Therefore, we are currently at war both with Neurophysiology and Philosophy. We are fighting for our place under the Sun. We aim to transform Consciousness Studies (as part of Interdisciplinary Investigations) into all-sufficient scientific discipline that would be treated by scientific community on par with Physics, Biology, Neurophysiology, and other natural disciplines.
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        Dec 17 2013: As far as I can tell, the big flaw is that the primates in the equation are mostly vegetarians. Baboons don't eat 8 hours a day, they eat like lions, a couple hours a day. Her argument on the limit of the dangerous 9 hours spent eating is irrelevant.
        Our ancestors were carnivores so, just like baboons, we don't fit on her correlation table.

        I'm doing your job, here.
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        Dec 17 2013: But I still think it was a fascinating talk, for linking cognitive power and energy consumption. And what I've said above doesn't cancel out her argument about cooked food being advantageous.
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        Dec 17 2013: If gorillas ate meat, they would need to eat two raw chickens everyday.
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        Dec 18 2013: Alright well, I have to acknoledge that the talk is crappier than I first thought.
        I still disagree with or can't understand a lot of the arguments made against her, but the crappiness is undoubtedly there and I appreciate this mind-opening discussion.
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      Dec 17 2013: Thanks, Gerald, for your thoughts. You write: "Cognitive abilities are related to number of neurons, there is no denying that."

      There is a difference between "being related to/with", and "being causally/directly dependent on". Suzana presumes there to be a direct dependence, which is not the case. When we talk about cognitive abilities, we should consider not only the gross amount of physical signals processed per day, but also the quality of intellectual products constructed. The quality of cognitive activity is directly dependent not on the number of neurons, but on the connections between the neurons (and on other factors too). A statement that the bigger the number of neurons, the better the links between them would be just an unfounded speculation.

      To the point, since Suzana refuses to tell us what she means by cognitive abilities and how she is going to calculate the "richness of inner mental life", then, maybe, we will hear your own definition.

      You wrote: "Herculano-Souzel's talk is to show the link between energy cost and number of neurons."

      To talk about this link we must have enough big amounts of research data. In principle, it would be a good scientific talk if it were exclusively on the new method of calculating the number of neurons. However, Suzana permits herself to encroach on the field that does not pertain to Neurophysiology. As result, her comparison of cognitive abilities between the species has nothing to do with scientific approach.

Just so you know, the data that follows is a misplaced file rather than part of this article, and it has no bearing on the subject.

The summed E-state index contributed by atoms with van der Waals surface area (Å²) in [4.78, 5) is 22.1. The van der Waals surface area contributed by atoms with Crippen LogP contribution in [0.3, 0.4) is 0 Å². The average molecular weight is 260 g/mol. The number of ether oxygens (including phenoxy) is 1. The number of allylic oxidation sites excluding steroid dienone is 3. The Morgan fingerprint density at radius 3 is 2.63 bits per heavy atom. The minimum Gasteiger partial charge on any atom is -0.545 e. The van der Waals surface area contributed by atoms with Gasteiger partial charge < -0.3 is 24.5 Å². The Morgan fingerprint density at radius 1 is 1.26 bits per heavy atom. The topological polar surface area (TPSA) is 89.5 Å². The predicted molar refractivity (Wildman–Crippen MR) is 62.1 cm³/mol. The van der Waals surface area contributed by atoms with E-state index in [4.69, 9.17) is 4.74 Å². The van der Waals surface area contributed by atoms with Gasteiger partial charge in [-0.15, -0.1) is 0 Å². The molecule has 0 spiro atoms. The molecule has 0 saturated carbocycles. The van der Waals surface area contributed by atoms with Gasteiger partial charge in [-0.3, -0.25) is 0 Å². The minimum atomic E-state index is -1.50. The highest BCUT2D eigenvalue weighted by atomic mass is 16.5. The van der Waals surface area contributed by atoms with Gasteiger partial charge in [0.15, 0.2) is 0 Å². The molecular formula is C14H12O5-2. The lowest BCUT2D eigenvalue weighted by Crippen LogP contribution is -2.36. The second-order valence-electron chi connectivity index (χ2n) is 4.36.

By the way, how is she going to prove that prehistoric man was duller than we are now? See her last diagram. Darwinian hypothesis is about biological evolution, but not about the evolution of cognitive abilities. To the point, recent trends in the field of consciousness studies are toward considering cognitive abilities of all species as equally potent. All living organisms must possess equally expediently potent exemplars of consciousness, otherwise they would not be able to stay alive.
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        Dec 17 2013: "The quality of cognitive activity is directly dependent not on the number of neurons, but on the connections between the neurons (and on other factors too)."
        I agree with this, and I expect Suzana does too. As I understand this, our brains require more energy than that of other primates and number of neurons is the reason why. In the economy of evolution, you can't afford to waste energy, so there must be some kind of advantage to fuel a brain with a lot more neurons. I'm suggesting that the advantage, the pay-off, could be superior computational power (since I don't know what else brains could be used for, but perhaps someone can educate me).
        This isn't neurology, it's just economy. No-free-lunch theory.

        I would define "cognitive ability" as the ability to process information. Is this controversial?

        "how is she going to prove that prehistoric man was duller than we are now?"
        It's very unlikely that our ancestors were a lot smarter with smaller brains, or evolution wouldn't have opted for the most costly and dumber ones. I'm not saying that evolution favours intellect. But in regards to our evolution it does, because this is what mostly mattered. I don't attribute the exponencial growth of our brains in the last million years to food, like she does, but to culture in general. I think cultural selection, and sexual selection within culture, is responsable. But food is indeed part of the means.

        "All living organisms must possess equally expediently potent exemplars of consciousness, otherwise they would not be able to stay alive."
        Please rephrase or explain this point, I don't understand.
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          Dec 17 2013: "I would define "cognitive ability" as the ability to process information. Is this controversial?"

          For my definition see, for example, my today's Facebook post: https://www.facebook.com/groups/consciousness.studies/310700269062547/?comment_id=386368114829095¬if_t=like#

          No, it is not information that is being processed. Information (or better say, the increment of information) -- it is what we have (or may have) in result of processing the physical (sensory) signals and/or the already available elements of our subjective experience. Information does not exist objectively out-there. A book does not contain information, but black-n-white dots only. The photo of your hometown is informative for you, but it is not informative for me. For the physical signals recorded on your CD to become information, there must be you as consciousness-possessing agent who would transform these physical (computer modified) signals into information for yourself.